The majority of studies using backcasting have to do with the environment and sustainability. The strategy of backcasting allows them to assume a future and predict the steps that it will take to get there. The first study has to do with developing the sustainability of Stockholm, Sweden. The second study focuses on the development of sustainable housing for low-income citizens of Brazil. 

  1. An article in Technological Forecasting and Social Change described how scientists used backcasting to illustrate potential images of Stockholm in 2050. The study uses time and space to come up with a plan for the sustainability development of the city and its citizens (Hojer, 2011). The plan shows potential living activities with 60% lower energy consumption that 2000 (Hojer, 2011). This study is important because; by using backcasting, the researchers can come up with multiple possible scenarios to better society as a whole. 
  2. An article in Journal for Cleaner Production looked at backcasting and system dynamics to sustainably improve low-income housing in Brazil. The study determined the objective between 2012 and 2030. They used a backcasting approach to look at different scenarios. “Three “desired future situations” were combined with three possible “future scenarios”: optimistic, intermediate, and pessimistic,” (Musse, 2018). By using different perspectives, they were able to determine a number of houses that can be built within an area. This study is essential because “the case represents a partnership between community, academia, and government and fosters the application of new technologies to old social issues, (Musse, 2018).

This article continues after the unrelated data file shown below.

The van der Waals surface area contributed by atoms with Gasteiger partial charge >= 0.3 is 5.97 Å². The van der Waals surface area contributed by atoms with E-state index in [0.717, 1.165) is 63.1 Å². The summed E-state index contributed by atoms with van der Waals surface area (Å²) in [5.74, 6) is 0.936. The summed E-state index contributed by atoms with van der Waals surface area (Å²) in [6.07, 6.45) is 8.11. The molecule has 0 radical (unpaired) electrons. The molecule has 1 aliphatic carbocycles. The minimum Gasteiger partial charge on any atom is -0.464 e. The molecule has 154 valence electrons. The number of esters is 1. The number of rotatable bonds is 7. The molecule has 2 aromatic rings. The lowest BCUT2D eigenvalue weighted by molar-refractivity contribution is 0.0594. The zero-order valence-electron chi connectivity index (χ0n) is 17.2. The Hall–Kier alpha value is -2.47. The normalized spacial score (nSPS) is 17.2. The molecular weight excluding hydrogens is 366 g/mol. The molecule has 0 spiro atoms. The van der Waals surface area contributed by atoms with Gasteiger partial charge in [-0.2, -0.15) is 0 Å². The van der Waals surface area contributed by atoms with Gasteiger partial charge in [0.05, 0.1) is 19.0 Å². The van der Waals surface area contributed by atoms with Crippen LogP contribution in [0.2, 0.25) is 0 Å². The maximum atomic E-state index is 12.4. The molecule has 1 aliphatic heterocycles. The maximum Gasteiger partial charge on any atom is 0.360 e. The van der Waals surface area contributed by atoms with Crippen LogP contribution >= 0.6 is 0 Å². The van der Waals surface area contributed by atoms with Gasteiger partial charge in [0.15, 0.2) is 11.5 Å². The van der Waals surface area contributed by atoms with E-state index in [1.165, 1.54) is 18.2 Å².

Conclusion

Even though backcasting is dominantly used in sustainability research, it can still be modified to benefit UX design. The technique can help designers better prepare for the future. By inventing the desired future, it is easier to come up with the steps to obtain it over time. It clearly lays out the policies, technologies, and plans that impact the future of the company and the user experience. 

References

Backcasting. (n.d.). Retrieved from http://www.businessdictionary.com/definition/backcasting.html

Fazal, H. (2014, March 16). What is Backcasting? How is it different from Forecasting? Retrieved March 24, 2020, from https://pakaccountants.com/what-is-backcasting-and-difference-forecasting/

Frey, T. (2020, January 9). The Future Favors the Bold – 8 Backcasting Scenarios for Understanding the Future. Retrieved from https://futuristspeaker.com/business-trends/the-future-favors-the-bold-8-backcasting-scenarios-for-understanding-the-future/

Höjer, M., Gullberg, A., & Pettersson, R. (2011). Backcasting images of the future city—Time and space for sustainable development in Stockholm. Technological Forecasting and Social Change78(5), 819–834. doi: 10.1016/j.techfore.2011.01.009

Imran. (2016, April 25). What is the difference between Backcasting and Forecasting. Retrieved from https://discuss.analyticsvidhya.com/t/what-is-the-difference-between-backcasting-and-forecasting/8824/2

Moutain, A. (2018, August 7). Backcasting. Retrieved from https://www.betterevaluation.org/en/evaluation-options/backcasting

Musse, J. D. O., Homrich, A. S., Mello, R. D., & Carvalho, M. M. (2018). Applying backcasting and system dynamics towards sustainable development: The housing planning case for low-income citizens in Brazil. Journal of Cleaner Production193, 97–114. doi: 10.1016/j.jclepro.2018.04.219

Quist, J. (2007). Backcasting for a sustainable future: the impact after 10 years. Delft: Eburon.

Robinson, J. B. (1990). Futures under glass. Futures22(8), 820–842. doi: 10.1016/0016-3287(90)90018-d

What is Backcasting. (n.d.). Retrieved from https://www.backcastpartners.com/what-is-backcasting/